Beavers and Trout: The Science

Go to our Beaver Resource Hub for more information.

The majority of questions we at WTT get asked regarding beavers involve passage issues for wild trout around dams i.e. can adult trout get past dams when migrating upstream to spawn or can juvenile trout get past dams to move downstream. 

There is some research on the impacts of dams on upstream migration but very little regarding the equally critical downstream migration of sea trout smolts and juvenile trout.

While any ecological interaction between two species is inherently complex and influenced by locality and flow régime for example (in this particular case), we should remember that beaver and trout have co-evolved for millennia and coexist in many locations throughout Europe. However, the landscape throughout much of the UK where they might formerly have coexisted, prior to the extirpation of beaver, has changed considerably and is now subject to a suite of environmental pressures from humans that could influence the outcomes of any current interaction. 

In summary, the science shows that beavers are not wholly bad or wholly good for rivers, for trout, for flood management and wildlife generally. A great deal depends on where the beavers live, particularly the nature of the habitat and what management is undertaken to mitigate any problems.

Professor Jonathan Grey of the WTT and Lancaster University has reviewed the scientific literature and numerous reports from other organisations. Both the summary and the full report are available to download as PDF documents. 

Wild Trout Trust beaver-trout interactions: summary

Wild Trout Trust beaver-trout interactions: full report

Beaver dam
A beaver dam on a heavily modified side stream of the River Otter. Under the flow conditions in the photo, this dam would not be passable to most trout. Photo: Mike Blackmore

Beaver - Trout Interactions Summary

The Eurasian beaver (Castor fiber) co-evolved and still co-exists with fish throughout its geographical range. However, where it has been extirpated, the landscape, flora and fauna have all changed markedly since beavers last interacted freely in the environment. There are now many different pressures, mostly anthropogenic, and many river corridors simply do not contain suitable habitat for beaver anymore.

In areas such as Fenno-Scandia, France, and some Baltic states where beavers co-exist with high economic value species such as Atlantic salmon, there is surprisingly little published information relating to beaver – salmonid interactions. The majority of detailed scientific studies stem from the United States so they focus on a different beaver species, different fish species and different local environments but an understanding of the underlying mechanisms can still be useful within the European context.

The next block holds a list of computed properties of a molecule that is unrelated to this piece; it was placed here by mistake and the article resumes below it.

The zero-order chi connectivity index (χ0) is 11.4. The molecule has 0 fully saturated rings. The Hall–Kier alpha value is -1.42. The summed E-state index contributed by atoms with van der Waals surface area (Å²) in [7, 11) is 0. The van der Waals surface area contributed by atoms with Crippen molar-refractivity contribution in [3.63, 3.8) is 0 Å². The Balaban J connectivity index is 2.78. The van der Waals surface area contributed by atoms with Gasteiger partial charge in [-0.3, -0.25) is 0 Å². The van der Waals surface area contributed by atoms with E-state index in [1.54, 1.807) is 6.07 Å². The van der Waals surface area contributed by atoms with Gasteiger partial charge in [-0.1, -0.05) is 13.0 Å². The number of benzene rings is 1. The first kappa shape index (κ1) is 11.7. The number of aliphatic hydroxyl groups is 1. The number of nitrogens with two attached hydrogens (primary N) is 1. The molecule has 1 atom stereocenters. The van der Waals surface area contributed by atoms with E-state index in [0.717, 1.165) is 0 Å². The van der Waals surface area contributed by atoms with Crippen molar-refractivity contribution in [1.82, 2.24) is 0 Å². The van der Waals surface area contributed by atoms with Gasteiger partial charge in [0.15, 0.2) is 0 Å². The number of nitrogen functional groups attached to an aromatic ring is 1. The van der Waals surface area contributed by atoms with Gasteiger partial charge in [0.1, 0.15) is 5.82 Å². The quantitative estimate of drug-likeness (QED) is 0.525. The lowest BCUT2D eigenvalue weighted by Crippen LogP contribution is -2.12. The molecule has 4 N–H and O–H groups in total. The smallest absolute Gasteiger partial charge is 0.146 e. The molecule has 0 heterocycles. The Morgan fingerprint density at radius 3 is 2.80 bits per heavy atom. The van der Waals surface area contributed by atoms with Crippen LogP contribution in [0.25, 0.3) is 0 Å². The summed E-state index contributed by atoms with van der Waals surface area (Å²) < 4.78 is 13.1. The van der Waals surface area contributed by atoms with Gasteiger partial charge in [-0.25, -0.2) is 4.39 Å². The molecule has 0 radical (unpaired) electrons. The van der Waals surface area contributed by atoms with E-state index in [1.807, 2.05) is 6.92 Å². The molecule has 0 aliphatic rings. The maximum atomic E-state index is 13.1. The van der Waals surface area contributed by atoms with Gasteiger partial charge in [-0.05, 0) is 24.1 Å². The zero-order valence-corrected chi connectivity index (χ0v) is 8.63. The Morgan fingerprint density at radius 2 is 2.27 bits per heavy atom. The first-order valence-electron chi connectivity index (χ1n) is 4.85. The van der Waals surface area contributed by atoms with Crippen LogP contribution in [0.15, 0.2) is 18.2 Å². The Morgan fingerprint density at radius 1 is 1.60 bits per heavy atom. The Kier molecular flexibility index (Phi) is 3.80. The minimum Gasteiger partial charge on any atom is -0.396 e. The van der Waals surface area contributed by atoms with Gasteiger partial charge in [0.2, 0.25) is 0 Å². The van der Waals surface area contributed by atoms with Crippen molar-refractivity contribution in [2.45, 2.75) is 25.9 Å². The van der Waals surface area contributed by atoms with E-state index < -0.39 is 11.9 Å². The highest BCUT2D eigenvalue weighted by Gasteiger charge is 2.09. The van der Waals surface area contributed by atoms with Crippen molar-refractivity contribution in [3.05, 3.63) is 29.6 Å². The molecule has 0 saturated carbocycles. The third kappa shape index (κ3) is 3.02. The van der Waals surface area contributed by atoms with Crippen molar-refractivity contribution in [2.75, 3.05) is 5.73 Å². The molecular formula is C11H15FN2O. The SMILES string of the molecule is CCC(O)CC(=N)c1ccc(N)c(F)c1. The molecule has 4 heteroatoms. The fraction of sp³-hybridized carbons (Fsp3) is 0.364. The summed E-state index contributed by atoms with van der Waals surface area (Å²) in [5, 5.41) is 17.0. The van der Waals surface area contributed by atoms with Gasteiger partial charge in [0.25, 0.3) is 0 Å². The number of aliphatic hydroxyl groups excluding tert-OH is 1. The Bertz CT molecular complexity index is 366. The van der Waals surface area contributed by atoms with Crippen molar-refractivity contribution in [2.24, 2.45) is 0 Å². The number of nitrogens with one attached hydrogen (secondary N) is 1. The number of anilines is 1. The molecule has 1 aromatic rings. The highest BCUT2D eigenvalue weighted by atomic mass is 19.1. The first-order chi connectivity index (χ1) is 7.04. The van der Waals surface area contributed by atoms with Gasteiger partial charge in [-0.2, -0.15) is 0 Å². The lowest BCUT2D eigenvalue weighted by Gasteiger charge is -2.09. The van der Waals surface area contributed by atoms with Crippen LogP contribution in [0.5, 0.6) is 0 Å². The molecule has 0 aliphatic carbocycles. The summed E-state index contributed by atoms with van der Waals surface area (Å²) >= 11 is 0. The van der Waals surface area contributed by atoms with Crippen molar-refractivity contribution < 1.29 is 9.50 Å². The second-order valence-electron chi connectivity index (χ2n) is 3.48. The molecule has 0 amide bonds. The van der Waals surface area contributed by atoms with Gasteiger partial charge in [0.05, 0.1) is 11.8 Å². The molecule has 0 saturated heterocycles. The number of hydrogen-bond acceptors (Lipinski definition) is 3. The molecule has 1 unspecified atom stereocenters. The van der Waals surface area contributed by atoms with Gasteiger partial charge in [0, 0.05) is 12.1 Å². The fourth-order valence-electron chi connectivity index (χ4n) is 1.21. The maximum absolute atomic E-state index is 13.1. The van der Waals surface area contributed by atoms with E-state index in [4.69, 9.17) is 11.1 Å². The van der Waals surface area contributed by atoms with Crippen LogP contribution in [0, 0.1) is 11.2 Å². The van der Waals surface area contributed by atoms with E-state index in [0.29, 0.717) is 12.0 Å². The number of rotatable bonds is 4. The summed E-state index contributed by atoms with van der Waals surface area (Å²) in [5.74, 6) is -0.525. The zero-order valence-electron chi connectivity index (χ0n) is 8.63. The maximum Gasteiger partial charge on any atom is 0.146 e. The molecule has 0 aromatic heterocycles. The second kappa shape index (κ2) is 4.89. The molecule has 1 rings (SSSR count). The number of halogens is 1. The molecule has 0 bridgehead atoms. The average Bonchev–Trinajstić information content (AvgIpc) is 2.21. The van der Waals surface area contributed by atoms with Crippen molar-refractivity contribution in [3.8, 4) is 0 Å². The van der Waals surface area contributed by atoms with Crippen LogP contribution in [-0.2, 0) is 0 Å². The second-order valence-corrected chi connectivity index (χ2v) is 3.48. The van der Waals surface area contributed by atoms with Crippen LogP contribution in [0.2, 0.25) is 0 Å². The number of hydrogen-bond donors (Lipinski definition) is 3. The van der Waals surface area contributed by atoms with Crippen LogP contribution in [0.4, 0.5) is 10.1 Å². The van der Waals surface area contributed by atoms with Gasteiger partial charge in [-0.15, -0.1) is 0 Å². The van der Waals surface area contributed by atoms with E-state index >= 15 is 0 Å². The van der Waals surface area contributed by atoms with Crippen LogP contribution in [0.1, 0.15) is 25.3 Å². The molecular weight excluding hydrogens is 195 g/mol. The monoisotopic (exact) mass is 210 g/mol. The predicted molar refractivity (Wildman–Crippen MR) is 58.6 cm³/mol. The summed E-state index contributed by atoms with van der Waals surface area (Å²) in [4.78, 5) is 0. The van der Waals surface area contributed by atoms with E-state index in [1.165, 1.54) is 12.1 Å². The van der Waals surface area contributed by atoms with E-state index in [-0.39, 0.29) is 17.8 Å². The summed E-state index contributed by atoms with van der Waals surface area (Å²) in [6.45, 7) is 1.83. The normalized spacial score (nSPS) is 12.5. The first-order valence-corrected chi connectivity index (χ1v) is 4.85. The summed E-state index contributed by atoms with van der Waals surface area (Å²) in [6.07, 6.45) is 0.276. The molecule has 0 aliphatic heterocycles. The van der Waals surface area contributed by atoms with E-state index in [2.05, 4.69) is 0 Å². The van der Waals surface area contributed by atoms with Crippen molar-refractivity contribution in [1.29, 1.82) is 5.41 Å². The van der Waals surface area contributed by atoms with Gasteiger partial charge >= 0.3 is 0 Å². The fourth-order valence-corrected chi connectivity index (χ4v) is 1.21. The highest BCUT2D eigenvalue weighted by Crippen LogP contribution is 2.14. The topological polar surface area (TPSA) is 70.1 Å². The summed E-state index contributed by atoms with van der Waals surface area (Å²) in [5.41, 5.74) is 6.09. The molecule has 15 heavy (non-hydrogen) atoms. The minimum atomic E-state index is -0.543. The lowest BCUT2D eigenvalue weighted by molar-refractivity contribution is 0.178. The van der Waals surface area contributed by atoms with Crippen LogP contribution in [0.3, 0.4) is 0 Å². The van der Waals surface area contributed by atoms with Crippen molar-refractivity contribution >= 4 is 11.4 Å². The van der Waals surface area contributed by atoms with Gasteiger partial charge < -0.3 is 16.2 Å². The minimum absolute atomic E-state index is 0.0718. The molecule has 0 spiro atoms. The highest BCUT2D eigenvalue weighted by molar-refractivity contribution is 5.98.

Will beavers impact upon trout populations? The complexity of potential ecological interactions between beavers and trout (see table below), especially against a backdrop of such a mosaic of patchy habitat (heavily influenced by man) across the UK means there can be no definitive answer. Even the beaver trials’ work will be of limited scope for extrapolating countrywide. Read the full report for further details.

Table 1: Summary of potential effects of beaver dams on trout. NB No weighting is assigned

Factor Positive Negative
Beavers only capable of constructing dams under specific circumstances X X
Dams are ephemeral and do not obstruct 100% of flow X X
Evidence to demonstrate some dams are passable by all sizes of trout X
Low flow conditions increase likelihood of obstruction X
Where man-made structures are present, passage issue exacerbated X
Trout may use considerable energy attempting passage X
Dam impoundments act as sediment (nutrient, pollutant) traps X
Impoundment may cover former quality spawning habitat X
More scour & less sediment may improve spawning habitat below dam X
Conversion of riffle to pool may favour trout over salmon competitors X
Pools provide better refugia under spate conditions X
Woody material / food caches increase refugia from predation X
Pools may promote competition / predation from coarse fish X
Pools may favour predators like otter / mink / goosander / cormorant X
Pool habitat may boost invertebrate production locally X
Coppicing of trees increases light and boost primary production X
New pools tend to provide benefits but lost over time X X
Impact of beavers on riparian zone may cause vegetative regeneration but alter water temperature regime X X

Other reports

Professor Ian Cowx carried out this review in December 2020 on behalf of a number of fishery organisations. It includes a review of the River Otter Beaver Trial.

The report of the Scottish Beaver Salmonid Working Group is comprehensive and a very good source of information on beaver / fish ecology.